Republicans could win in November if they gave Americans universal health insurance?

In September 2009, I wrote “Health Care Reform”. Essentially the government would take the $trillions being spent on Medicare and Medicaid and put it into buying every American a reasonably good HMO policy.

  • each resident will be given a voucher good for signing up at the clinic or HMO of his or her choice; the amount of the voucher will depend on the resident’s age and sex (the weighted average of all vouchers will equal $2,000 or whatever we’ve decided we want to spend)
  • a clinic or HMO that wishes to get any revenue from the federal government will be required to take any person who submits a voucher, regardless of preexisting conditions
  • a resident of the U.S. can switch clinics annually, let’s say on May 1.
  • the clinic is responsible to pay for the resident’s emergency medical care at another facility

A note:

One likely side effect of this reform is the return to centrality of the primary care physician. Joe Medicare Patient often does not have any doctor who understands much less coordinates his care. If Joe has seen six specialists, he may be on drugs that are working at cross purposes. If Joe is in the ICU at a typical hospital, the multiple doctors treating him may never talk to each other. Each one knows what tests and procedures he or she has ordered, but, except by looking at the patient’s chart, has no idea what the other doctors are investigating. One primary care doctor who reviewed this proposal said “The first item I address with new patients in my office is to try to get them off as many drugs as possible; when a 70-year-old is on 11 meds you better believe there are many unintended interactions.”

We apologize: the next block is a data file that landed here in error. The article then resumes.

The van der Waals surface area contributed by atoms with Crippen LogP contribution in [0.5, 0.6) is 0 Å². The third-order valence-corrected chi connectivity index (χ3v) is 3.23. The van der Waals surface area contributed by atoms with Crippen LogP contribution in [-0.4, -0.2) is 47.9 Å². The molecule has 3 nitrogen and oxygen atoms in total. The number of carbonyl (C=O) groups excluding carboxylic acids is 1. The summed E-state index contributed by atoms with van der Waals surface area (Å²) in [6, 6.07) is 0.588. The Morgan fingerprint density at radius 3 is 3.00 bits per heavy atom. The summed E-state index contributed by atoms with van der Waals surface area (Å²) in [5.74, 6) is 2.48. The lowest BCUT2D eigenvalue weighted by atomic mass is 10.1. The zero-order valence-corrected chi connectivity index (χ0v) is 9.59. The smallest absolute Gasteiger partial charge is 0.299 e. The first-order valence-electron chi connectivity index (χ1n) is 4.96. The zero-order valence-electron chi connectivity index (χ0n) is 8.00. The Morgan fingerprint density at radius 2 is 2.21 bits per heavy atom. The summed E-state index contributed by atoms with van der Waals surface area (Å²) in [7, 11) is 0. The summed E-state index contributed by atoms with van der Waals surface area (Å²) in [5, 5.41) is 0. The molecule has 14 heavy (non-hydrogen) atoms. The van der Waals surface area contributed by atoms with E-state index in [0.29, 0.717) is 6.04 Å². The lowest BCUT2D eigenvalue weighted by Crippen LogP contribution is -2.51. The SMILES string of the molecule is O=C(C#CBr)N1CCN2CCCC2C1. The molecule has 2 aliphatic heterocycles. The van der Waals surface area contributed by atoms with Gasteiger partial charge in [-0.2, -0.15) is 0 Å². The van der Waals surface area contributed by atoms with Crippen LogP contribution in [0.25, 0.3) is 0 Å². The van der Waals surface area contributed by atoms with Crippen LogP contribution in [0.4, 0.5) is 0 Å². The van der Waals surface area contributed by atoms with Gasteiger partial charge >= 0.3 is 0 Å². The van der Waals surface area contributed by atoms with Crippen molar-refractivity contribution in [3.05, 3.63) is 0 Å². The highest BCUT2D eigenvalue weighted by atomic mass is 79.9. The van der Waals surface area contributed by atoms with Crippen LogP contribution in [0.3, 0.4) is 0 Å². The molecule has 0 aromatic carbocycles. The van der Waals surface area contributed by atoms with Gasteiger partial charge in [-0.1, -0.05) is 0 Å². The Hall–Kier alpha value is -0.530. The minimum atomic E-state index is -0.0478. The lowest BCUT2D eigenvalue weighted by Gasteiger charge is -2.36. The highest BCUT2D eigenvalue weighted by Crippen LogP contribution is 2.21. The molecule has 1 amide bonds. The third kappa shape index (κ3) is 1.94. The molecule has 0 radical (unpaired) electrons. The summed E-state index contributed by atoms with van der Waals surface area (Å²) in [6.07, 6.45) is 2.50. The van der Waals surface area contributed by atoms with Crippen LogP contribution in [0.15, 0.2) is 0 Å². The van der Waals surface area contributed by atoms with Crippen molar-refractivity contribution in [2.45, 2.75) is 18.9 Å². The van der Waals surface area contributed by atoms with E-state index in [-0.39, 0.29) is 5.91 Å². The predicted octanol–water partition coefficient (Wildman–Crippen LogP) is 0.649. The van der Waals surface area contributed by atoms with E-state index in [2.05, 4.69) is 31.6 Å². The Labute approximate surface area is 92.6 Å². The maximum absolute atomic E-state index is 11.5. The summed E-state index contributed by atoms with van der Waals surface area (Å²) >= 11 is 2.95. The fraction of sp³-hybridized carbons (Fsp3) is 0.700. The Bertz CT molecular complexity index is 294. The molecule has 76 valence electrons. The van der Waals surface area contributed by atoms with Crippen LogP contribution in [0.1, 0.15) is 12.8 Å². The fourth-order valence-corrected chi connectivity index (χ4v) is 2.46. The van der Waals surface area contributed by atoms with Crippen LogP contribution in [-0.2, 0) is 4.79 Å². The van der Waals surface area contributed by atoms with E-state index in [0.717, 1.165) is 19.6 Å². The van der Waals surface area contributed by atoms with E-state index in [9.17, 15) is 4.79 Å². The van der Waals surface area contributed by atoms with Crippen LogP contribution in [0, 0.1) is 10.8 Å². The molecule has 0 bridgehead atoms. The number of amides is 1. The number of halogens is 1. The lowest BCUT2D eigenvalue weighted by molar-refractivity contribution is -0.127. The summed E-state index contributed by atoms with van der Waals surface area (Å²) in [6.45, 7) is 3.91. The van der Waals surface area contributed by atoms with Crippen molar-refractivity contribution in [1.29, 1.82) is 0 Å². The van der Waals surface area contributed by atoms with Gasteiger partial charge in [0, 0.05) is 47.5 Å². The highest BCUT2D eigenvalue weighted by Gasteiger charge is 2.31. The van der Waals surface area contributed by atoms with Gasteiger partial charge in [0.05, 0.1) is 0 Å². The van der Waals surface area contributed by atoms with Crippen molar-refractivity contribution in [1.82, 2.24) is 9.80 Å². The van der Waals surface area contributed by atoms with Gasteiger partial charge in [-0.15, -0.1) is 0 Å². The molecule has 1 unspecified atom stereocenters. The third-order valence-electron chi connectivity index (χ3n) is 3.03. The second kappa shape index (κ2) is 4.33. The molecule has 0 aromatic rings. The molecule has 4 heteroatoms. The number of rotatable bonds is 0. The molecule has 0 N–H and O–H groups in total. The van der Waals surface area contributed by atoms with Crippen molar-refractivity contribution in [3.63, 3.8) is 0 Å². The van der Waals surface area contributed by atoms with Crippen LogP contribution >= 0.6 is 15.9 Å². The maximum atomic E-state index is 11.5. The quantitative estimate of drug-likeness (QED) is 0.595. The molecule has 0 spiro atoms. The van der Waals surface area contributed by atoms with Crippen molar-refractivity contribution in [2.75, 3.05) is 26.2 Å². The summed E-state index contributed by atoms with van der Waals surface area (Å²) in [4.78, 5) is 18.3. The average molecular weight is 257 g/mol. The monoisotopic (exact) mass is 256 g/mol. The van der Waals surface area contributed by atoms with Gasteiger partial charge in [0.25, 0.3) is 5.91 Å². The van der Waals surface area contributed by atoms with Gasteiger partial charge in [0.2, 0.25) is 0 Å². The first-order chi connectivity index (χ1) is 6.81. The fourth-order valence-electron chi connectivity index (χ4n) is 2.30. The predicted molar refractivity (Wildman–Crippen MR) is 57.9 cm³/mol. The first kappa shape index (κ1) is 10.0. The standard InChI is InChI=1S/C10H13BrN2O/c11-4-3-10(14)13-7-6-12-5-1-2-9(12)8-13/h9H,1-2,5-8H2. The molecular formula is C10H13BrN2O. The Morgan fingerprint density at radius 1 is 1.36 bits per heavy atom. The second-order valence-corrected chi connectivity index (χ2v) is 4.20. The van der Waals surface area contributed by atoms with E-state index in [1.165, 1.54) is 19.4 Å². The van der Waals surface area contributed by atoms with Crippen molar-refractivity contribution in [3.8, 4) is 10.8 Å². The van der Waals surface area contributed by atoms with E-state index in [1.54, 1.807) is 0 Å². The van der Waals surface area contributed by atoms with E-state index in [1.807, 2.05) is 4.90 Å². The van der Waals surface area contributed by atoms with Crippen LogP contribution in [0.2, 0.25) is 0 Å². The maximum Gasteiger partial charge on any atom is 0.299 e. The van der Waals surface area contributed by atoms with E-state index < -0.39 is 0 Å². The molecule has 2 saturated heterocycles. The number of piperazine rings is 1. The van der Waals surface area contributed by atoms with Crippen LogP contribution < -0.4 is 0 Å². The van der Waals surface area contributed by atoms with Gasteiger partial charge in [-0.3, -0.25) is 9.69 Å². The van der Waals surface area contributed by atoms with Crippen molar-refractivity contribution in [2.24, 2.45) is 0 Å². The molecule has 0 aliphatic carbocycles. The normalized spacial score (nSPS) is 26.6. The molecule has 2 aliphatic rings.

How has this aged and what would be different during coronaplague?

Americans want, most of all, for the Great Father in Washington to love them. “Trump, like Herbert Hoover, is ‘the man who doesn’t care.’ Biden can make that stick.” (USA Today, June 28):

Most of all, Trump is the man who doesn’t care. He doesn’t feel your pain. He doesn’t mourn the dead, comfort the grieving, or support the struggling. He doesn’t consider his words or worry that they could have consequences. He doesn’t listen to experts or ponder his options.

Congress is almost finished with its “work” for this session. If the Republicans want to win in November, why not make Americans feel that the they are loved and cared for? We don’t care about money anymore, right? We are happy to spend 100 percent of our accumulated wealth hiding from coronaplague if that is what it takes to cut the death toll slightly. We are happy to print and borrow trillions. A universal HMO policy for every resident of the U.S. wouldn’t have to cost any more than the current bleeding for Medicaid and Medicare plus whatever employers pay for mid-range coverage.

Will anyone, other than folks in the industry, miss the current system? A couple of recent news items:

At least to judge by my Facebook feed, Americans are convinced that, despite the lack of any effective therapy for Covid-19 and despite the fact that the Feds pick up the tab when the uninsured are treated for Covid-19, universal health insurance would hugely cut the number of Covid-19 deaths.

Readers: What do you think? Could Trump and the Republicans take most of the wind out of the Democrats’ sails with one big health care hand-out? (of course, all of the money for this would just come from taxpayers themselves, but somehow Americans never seem to consider that they will ultimately have to work for whatever the government “gives’ them)